The method one uses to connect your fly line to your leader, has been a topic of discussion for a long time.
It might be true to say that most flyfishers use a loop to loop connection. This preference is fuelled by the fact that most fly lines now come with a welded loop on the end. This certainly is an easy and versatile way of going about things. It is very easy to change your entire leader at any time.
The downside is bulk and “catchiness”. By that I mean that a loop to loop connection, and in particular one involving the thick butt end of a nylon or co-polymer tapered leader, is a particularly visible thing, as well as something that catches in the tip eye of your rod at that worrying moment when you are trying to land a wildly bucking trout of pleasing proportions.
So it is that many people have been quick to cut the loop off the end of their fly line, and replace it with either a nail, or needle knot, or superglue splice. Those are much neater.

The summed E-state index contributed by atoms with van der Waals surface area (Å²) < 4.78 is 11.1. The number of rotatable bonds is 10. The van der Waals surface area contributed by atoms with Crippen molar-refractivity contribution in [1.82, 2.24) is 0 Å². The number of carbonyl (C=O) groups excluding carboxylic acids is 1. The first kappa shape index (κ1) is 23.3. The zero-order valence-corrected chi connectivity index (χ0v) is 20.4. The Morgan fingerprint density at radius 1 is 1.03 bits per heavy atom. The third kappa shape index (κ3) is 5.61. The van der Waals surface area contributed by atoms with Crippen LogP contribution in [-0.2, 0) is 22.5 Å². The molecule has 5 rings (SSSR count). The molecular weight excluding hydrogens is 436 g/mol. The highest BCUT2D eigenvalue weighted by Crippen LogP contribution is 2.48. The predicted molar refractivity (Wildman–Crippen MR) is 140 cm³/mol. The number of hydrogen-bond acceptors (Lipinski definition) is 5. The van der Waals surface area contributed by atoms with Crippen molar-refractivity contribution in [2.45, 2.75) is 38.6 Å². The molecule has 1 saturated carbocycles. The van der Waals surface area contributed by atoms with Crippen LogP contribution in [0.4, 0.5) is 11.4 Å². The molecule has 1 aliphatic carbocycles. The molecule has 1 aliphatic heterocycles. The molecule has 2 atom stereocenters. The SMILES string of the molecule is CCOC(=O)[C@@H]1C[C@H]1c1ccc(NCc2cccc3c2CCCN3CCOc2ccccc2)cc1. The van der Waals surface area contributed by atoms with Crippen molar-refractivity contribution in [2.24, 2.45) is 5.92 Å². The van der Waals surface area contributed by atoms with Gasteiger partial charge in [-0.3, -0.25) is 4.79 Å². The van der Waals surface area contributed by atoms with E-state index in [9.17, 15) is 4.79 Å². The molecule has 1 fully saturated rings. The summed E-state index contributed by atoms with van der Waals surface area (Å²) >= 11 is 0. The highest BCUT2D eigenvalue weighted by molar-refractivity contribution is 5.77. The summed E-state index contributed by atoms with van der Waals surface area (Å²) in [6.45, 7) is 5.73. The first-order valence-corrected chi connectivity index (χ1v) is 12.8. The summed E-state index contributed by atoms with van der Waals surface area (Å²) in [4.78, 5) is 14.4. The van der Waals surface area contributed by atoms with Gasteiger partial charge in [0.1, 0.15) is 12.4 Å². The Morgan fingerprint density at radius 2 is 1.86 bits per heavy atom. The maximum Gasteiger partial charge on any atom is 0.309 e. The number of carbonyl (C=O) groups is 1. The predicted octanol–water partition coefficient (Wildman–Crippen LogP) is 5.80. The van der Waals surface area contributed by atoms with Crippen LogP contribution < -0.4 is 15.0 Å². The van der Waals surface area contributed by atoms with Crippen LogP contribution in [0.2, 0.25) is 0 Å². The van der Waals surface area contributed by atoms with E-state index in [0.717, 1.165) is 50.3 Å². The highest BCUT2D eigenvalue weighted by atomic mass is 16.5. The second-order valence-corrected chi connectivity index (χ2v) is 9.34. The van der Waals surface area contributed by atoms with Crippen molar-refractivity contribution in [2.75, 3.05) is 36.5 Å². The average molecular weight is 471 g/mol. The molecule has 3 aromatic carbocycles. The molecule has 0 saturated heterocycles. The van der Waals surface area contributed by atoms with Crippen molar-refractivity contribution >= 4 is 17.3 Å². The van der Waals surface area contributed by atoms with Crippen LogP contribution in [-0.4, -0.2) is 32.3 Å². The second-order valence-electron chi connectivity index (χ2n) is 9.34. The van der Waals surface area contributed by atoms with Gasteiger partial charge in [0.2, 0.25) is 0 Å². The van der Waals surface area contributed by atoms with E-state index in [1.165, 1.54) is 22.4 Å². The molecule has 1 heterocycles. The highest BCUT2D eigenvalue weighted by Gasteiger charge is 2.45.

Except that the join is permanent. So you don’t get to switch leaders at the drop of a hat. And what if, like me, you are rather partial to furled leaders?
Furled leaders come with a loop in the end. That is in their very nature….the way in which they are manufactured dictates that there will always be a loop in the thick end. The other thing about them, is that they are inclined to become waterlogged and need changing out. As a result, I have often retained the welded loop on my fly line, but have done so almost grudgingly, and with a faint notion that there must be a better way.
With this drought going on, there has been plenty opportunity to stay home and tinker.
So here’s what I thought:
Instead of an amadou patch, I have taken to drying my flies by squeezing them between forefinger and thumb in a fold in my “wicking fabric” fishing shirt. It is hugely effective, and I don’t need amadou. One less thing to dangle from your vest. I recently tried drying my furled leader by drawing it across my side, or across my knee wearing pants of similar material. It was superb. Very effective indeed. If I do it just as I take a break for sarmies, and then leave the rod strung up in the sun, I can apply paste after I have eaten, and I am good to float for the rest of the day.
So with the new found freedom of being able to leave a furled leader on almost permanently I tried this: